The conference has finished couple of hours ago and I’m at the after party thinking about what I’ve seen during the day and why I have the feeling that I should be joining the conference next year again.
So I figured out that it might be useful to share my thoughts with those who didn’t have a chance to get to this conference so far. Especially as they extend it to San Francisco.
First what is it? It is arguably the biggest conference focused on product management in this part of the world (Europe). This year, there were 1,200 people at the conference. About 300 more compared to the last year. During the two days you get a chance to attend workshops and watch the general sessions (9 sessions). I can not speak about the workshops as I didn’t attend any.
I liked the conference. A lot. But then again liking a conference is like being a fan of a football club or loving salmon clothes: it’s something that it is not that easy to argument at least not in a scientific way.
Before moving forward and share my reasons for why you should get to this conference let me clear up one more thing: there are people who still think that they can learn tons of things at a conference. And if a conference doesn’t fulfil on this promise then it must be a shitty conference. Well, the truth is that unless you are a newbie then there are slim chances to find lots and lots of new things at a conference about your domain knowledge. In my previous life I was a technical evangelist and I’ve seen hundreds of conferences – so trust me that this is not happening.
After this rather lengthy introduction (I apologise if you’ve already knew all of this) let me give you some reasons to attend it.
If you are a product manager then you should definitely come. Maybe you won’t learn breaking new things but you will revisit some of the things you know that you should be doing or on the contrary, avoiding. And because of the insane rhythm we all work to deliver the next release we kind of “forget” about these things.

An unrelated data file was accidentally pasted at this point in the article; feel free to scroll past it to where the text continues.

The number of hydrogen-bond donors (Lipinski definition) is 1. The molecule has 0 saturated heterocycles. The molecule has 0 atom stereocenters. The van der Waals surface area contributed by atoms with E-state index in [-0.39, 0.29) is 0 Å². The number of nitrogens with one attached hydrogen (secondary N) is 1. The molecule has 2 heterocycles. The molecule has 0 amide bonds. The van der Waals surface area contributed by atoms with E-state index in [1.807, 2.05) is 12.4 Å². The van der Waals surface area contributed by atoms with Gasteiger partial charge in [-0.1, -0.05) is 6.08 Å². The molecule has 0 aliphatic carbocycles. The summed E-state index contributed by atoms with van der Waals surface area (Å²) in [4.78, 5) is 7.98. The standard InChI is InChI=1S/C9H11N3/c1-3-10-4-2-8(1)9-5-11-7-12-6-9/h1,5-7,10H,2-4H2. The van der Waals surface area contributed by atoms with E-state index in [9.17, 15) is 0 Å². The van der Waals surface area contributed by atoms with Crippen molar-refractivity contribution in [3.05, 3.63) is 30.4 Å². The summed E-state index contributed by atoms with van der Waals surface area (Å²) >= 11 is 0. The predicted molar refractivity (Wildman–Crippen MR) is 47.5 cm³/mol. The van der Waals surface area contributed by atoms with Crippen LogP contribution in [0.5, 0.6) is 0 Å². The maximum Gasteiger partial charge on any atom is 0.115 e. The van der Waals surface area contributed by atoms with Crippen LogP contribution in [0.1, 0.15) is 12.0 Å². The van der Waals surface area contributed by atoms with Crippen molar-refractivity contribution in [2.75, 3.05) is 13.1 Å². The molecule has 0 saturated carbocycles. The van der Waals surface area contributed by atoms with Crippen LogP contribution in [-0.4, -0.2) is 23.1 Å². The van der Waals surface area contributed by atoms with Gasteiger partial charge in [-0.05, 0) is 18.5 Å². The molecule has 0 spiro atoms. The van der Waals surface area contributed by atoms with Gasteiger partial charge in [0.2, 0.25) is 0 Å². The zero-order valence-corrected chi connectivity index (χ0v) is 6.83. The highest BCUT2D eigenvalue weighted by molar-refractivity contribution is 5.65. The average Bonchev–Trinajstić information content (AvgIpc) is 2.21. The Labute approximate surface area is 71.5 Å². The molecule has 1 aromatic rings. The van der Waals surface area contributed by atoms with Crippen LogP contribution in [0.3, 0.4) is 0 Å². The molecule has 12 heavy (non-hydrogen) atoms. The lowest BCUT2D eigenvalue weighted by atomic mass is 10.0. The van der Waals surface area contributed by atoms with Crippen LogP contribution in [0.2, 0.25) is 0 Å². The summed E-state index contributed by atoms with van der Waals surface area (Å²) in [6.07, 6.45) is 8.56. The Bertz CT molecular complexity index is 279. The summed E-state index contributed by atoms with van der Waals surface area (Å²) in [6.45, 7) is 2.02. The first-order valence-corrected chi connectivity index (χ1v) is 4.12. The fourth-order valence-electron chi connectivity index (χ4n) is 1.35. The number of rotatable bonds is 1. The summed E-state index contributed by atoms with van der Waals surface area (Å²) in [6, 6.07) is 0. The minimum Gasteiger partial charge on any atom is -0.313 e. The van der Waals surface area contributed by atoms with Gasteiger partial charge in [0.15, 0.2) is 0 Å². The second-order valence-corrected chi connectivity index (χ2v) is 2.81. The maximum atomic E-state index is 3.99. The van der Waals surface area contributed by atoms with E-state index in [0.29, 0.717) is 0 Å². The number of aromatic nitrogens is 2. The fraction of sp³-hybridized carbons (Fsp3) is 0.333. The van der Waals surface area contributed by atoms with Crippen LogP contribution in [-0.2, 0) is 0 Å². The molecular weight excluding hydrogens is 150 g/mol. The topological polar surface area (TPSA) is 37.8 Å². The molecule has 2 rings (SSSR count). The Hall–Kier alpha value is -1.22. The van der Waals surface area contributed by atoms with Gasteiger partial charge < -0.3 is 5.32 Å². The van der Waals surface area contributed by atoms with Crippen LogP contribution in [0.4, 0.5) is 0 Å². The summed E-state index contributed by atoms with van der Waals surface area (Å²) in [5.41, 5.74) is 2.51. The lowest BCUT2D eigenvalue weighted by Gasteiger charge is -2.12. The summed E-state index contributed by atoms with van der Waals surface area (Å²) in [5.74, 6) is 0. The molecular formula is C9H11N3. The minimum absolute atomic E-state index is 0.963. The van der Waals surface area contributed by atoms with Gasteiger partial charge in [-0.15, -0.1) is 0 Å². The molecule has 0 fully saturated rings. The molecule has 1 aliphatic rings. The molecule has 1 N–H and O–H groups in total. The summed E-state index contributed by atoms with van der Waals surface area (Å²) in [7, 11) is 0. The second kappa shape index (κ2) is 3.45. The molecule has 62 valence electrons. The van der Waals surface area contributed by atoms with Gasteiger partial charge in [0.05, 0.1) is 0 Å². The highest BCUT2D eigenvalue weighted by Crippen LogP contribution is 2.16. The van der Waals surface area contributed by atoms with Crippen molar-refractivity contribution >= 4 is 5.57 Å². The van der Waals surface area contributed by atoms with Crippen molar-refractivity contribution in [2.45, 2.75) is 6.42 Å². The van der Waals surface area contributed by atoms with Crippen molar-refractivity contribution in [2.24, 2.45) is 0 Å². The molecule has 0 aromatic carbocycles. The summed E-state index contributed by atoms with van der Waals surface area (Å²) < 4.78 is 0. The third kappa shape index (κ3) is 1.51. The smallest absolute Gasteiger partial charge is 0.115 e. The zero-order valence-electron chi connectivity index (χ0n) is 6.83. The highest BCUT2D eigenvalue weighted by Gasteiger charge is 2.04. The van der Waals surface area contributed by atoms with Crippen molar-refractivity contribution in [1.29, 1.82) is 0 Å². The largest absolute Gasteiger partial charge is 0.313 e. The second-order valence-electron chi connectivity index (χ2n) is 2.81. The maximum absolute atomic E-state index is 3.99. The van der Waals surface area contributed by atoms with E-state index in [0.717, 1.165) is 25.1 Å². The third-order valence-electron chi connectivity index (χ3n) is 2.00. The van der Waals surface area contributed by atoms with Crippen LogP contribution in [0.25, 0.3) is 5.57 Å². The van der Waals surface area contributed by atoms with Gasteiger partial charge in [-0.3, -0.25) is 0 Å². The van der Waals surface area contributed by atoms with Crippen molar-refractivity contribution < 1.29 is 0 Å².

Furthermore, joining 1,000+ fellow product managers, chatting with some during the breaks or at the parties, watching the sessions has a therapeutical value: you realise once more that you are not alone. You are with your tribe and they dig in what it means to doing product management.
I was with my team and most of us were one day after the biggest release of 2016. So it was kind of a cathartic experience. Let it out, reset, and get ready for the next release. I guess that what I’m trying to say is that if you can attend the conference with your fellow product managers (from your company) then just do it. It might help you more than you think.
If you are not a product manager but for some reasons you are interested in this topic, then for all means do join the conference. You can see people on stage who master the topic and you can talk with product managers during the breaks and find more about whatever you are interested.
Now let’s talk about how good the sessions were. It doesn’t matter how good the speakers are when you see 9 speakers/sessions in a row you are going to end up with some sessions you didn’t like. For me out of 9 there were only 2 sessions that I didn’t like and another one that was close to make this list too. All in all it was a pretty strong lineup.
Now let me get back and revisit the main reason you should attend a conference (at least in our industry): it is all about networking, sharing stories with your peers, and get inspired by those who masters the skills. Quite simple, isn’t it? But then again I’ve never said there is more complex. See you next year in London!